Download Highlight

View Windows Metafiles

Monday, January 25th, 2010

runs on Windows
screenshot of WMF Viewer

Windows Metafiles (WMF) are an image format that lets you easily incorporate pictures into Word, Excel, and other apps that support that format. There aren't lots of tools out there, however, that let you view those files without embedding them into a document or spreadsheet first. That's not too handy.

WMF Viewer is the exception to this. With this tool you can open WMF files and see what's inside of them before you start sticking them in your documents. It's compatible with standard 16-bit files, and also the newer 32-bit Enhanced Metafiles (EMF). You can open multiple files at once, and once you're in there, it's easy to zoom, scale, align, and more. You can even print them out if you want to.

WMF Viewer is a free download. It's a Windows app and runs under any Win32 system, so you should be able to use it with anybody from Win95 up through Windows 7.

Download WMF Viewer

Rename those files

Sunday, January 24th, 2010

runs on Windows
screenshot of Bulk Rename Utility

"What's in a name?" asks Juliet while trying to figure things out with Romeo. True, changing the name of a person or thing doesn't really change the underlying entity, A new name, though, might make things easier to work with. Take filenames, for example. Sure, you can leave it as "HP60355.JPG", but "Billy_and_Suzy_at_the_beach.jpg" might be a little more useful.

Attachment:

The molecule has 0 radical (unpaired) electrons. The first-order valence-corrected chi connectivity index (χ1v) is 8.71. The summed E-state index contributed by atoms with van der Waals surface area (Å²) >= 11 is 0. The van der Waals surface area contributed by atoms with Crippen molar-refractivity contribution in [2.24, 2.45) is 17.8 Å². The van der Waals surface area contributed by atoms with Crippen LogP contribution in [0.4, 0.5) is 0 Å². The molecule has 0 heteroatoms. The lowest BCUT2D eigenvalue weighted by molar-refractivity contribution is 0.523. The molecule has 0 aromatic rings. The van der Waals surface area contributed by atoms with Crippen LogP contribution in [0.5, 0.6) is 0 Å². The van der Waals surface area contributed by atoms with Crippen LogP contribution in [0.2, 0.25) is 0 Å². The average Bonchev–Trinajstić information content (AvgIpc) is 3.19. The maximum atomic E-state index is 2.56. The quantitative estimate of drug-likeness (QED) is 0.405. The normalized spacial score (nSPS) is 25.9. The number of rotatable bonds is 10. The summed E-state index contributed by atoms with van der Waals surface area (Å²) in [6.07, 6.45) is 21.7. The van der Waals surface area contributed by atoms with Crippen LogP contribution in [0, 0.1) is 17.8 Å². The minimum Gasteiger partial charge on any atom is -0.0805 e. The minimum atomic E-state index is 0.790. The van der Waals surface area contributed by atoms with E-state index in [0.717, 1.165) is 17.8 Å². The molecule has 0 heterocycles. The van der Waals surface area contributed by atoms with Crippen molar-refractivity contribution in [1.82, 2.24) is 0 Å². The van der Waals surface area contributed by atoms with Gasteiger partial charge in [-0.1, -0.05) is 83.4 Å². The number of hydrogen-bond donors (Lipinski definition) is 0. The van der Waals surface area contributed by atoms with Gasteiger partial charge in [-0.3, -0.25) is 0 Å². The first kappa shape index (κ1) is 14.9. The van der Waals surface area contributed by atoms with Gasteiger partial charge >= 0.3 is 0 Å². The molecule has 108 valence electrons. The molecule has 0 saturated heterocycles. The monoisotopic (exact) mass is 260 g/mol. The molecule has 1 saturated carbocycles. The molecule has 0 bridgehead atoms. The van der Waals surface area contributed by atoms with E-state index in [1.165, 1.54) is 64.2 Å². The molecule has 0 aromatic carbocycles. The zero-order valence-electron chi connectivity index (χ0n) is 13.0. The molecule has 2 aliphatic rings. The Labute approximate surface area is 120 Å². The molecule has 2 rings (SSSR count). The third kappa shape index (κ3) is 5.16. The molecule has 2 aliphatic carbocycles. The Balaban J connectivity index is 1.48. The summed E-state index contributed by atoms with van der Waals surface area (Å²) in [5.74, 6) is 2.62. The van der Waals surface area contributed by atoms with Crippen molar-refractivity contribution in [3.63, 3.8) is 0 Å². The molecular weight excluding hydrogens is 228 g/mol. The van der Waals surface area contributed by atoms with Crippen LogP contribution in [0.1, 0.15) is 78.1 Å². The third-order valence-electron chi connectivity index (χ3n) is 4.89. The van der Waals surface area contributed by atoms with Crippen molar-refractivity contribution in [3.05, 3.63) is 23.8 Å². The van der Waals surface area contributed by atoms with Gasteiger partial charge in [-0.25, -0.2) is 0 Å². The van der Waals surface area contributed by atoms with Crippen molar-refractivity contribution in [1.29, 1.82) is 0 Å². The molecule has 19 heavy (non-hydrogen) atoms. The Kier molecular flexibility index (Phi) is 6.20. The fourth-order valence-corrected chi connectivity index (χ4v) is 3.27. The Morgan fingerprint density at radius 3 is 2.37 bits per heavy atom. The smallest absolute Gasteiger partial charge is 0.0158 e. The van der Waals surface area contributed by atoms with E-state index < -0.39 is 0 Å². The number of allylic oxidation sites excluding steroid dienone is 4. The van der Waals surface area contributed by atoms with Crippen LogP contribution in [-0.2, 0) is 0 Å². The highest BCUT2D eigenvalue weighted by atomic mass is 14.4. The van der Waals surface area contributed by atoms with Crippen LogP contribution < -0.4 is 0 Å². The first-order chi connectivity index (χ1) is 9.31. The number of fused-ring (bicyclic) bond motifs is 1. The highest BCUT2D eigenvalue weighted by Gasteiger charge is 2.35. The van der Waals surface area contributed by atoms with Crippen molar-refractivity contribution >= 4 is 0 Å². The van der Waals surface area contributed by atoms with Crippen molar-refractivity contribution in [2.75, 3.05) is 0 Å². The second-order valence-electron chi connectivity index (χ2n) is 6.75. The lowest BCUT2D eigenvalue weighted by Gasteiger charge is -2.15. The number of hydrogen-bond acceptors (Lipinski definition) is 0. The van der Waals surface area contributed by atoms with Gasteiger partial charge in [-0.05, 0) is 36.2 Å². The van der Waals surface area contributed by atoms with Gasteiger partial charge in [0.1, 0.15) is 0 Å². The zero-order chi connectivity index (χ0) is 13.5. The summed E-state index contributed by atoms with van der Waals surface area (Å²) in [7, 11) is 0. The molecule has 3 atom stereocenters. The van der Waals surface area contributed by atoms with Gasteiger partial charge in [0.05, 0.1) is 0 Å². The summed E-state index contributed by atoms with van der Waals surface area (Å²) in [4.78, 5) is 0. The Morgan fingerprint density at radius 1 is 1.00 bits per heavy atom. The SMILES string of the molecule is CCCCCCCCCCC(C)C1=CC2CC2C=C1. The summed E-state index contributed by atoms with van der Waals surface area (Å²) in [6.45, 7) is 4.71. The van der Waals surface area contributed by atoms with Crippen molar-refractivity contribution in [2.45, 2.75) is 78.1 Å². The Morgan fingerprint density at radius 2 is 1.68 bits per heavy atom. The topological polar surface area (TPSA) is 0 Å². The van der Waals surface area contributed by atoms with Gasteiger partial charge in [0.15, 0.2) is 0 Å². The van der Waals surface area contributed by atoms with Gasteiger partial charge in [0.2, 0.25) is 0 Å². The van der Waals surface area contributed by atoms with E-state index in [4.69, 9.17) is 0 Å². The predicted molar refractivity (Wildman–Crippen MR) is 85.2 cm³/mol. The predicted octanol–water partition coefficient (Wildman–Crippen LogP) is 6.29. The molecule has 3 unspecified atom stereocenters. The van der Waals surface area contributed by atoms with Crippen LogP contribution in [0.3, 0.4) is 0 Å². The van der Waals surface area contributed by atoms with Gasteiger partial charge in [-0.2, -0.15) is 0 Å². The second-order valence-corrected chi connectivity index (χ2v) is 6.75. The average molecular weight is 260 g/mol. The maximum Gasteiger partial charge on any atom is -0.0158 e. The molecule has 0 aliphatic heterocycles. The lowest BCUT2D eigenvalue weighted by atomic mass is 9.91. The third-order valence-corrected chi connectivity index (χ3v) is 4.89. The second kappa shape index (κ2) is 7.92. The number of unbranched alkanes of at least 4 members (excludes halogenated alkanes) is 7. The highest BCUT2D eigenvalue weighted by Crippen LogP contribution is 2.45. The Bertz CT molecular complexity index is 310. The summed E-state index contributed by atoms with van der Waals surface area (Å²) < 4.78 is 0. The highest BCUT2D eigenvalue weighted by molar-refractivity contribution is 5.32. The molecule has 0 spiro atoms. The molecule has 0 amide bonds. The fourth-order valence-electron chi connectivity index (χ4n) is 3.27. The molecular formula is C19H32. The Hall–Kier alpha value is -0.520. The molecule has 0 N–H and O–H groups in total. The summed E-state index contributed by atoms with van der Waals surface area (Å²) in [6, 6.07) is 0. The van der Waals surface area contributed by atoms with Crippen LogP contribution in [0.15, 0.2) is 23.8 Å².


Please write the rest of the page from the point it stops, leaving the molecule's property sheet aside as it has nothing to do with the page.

Bulk Rename Utility, as its name implies, will let you rename a bunch of files all at once. Choose an individual file or a whole directory full of them. Create rules to add or remove text, digits, and more. Use regular expressions to grab just the files you want. And it's got a preview, so you can do a sanity check before you give everything the wrong new name. It even logs what you do so that if something does get munged in the process, you can go back and unravel the whole mess. There's even a command-line version (separate download) that lets you automate the process by incorporating it into batch files and scripts.

A free Windows download, Bulk Rename Utility will run under just about any flavor of Microsoft's Best, from Win 98 on up.

Download Bulk Rename Utility

File manager for Windows

Saturday, January 23rd, 2010

runs on Windows
screenshot of FreeCommander

Build a better mousetrap and the world will beat a path to your door.